Home > Uncategorized > What’s Up With The Christie Administration’s Sandy Recovery Planning?

What’s Up With The Christie Administration’s Sandy Recovery Planning?

Press Reports as a Money Story – Gives Christie Spin Opportunity

As we expected and due to limitations in the federal HUD block grant programming requirements, the Governor’s Plan is driven by “Rebuild Madness” – rebuilding and economic development are its exclusive focus, with literally no consideration of climate change, sea level rise, extreme weather events, natural resources, land use planning, or coastal vulnerability. ~~~ Bill Wolfe   3/14/13

I was going to write about the Sandy recovery expert recommendations by various flood plain management, insurance, building, planning and environmental professionals presented last week at an interesting Trenton panel discussion.

Virtually all the expert recommendations are being ignored in the Christie Administration’s rebuild dominated Sandy Recovery effort.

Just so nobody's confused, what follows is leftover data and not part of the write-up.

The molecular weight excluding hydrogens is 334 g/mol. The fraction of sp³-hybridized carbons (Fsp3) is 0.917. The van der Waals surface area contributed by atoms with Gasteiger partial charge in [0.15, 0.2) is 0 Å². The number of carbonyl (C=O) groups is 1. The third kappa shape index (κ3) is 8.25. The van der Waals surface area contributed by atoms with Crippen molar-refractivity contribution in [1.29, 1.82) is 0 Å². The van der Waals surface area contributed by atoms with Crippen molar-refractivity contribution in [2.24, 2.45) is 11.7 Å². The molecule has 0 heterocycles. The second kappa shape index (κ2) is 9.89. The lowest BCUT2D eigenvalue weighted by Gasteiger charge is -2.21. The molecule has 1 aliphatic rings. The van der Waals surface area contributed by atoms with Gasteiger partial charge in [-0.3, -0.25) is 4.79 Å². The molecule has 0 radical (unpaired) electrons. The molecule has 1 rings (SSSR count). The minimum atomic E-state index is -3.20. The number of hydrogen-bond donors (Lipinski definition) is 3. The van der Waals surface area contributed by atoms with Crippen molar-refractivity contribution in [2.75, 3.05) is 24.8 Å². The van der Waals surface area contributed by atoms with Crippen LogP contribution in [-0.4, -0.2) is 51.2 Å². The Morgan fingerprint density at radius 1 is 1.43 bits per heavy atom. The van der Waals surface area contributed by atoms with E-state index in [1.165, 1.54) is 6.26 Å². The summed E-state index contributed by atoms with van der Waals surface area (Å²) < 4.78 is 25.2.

But,  I’ll hold off on writing that for a few days and instead just focus on today’s Asbury Park Press story, which involves a related set of issues (see: State retains $84M from Sandy grant to run programs).

In that APP story, the lack of any planning in Sandy recovery efforts we have been trying to get injected into the policy discussion was again ignored.

But, aside from this longstanding media oversight, remarkably, our criticism of the Christie Administration’s rush to rebuild and failure to plan was turned into an opportunity to favorably spin the Administration’s planning!

The Christie Department of Community Affairs (DCA) spokesperson tells us:

“New Jersey has opted to also spend a significant portion of the allowable administrative dollars on critical planning activities,” Petty said. “The state intends to build back better and stronger. This may require specific planning activities at both the state and local levels. HUD has required states build to green building standards and with a particular consideration for resiliency, which will require planning assistance to achieve successful implementation throughout the recovery.